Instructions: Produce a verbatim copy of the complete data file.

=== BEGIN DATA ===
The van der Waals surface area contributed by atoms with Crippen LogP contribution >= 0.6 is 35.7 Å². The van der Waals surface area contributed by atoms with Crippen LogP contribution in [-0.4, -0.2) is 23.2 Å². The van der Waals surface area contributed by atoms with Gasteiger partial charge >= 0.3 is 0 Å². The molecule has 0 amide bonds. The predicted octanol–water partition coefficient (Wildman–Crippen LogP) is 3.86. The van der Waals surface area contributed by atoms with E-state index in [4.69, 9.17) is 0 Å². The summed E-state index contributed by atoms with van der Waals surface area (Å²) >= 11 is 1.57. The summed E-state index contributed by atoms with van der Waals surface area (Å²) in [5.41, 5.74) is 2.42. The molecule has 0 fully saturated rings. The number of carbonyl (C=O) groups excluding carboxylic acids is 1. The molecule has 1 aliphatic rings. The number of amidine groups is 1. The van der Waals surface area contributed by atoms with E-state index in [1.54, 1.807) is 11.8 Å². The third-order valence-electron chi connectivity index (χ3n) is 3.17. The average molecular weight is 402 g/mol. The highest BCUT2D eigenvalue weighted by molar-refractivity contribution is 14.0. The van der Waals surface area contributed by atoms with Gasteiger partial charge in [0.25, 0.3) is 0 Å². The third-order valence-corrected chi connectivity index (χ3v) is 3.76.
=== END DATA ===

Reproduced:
The van der Waals surface area contributed by atoms with Crippen LogP contribution >= 0.6 is 35.7 Å². The van der Waals surface area contributed by atoms with Crippen LogP contribution in [-0.4, -0.2) is 23.2 Å². The van der Waals surface area contributed by atoms with Gasteiger partial charge >= 0.3 is 0 Å². The molecule has 0 amide bonds. The predicted octanol–water partition coefficient (Wildman–Crippen LogP) is 3.86. The van der Waals surface area contributed by atoms with E-state index in [4.69, 9.17) is 0 Å². The summed E-state index contributed by atoms with van der Waals surface area (Å²) >= 11 is 1.57. The summed E-state index contributed by atoms with van der Waals surface area (Å²) in [5.41, 5.74) is 2.42. The molecule has 0 fully saturated rings. The number of carbonyl (C=O) groups excluding carboxylic acids is 1. The molecule has 1 aliphatic rings. The number of amidine groups is 1. The van der Waals surface area contributed by atoms with E-state index in [1.54, 1.807) is 11.8 Å². The third-order valence-electron chi connectivity index (χ3n) is 3.17. The average molecular weight is 402 g/mol. The highest BCUT2D eigenvalue weighted by molar-refractivity contribution is 14.0. The van der Waals surface area contributed by atoms with Gasteiger partial charge in [0.25, 0.3) is 0 Å². The third-order valence-corrected chi connectivity index (χ3v) is 3.76.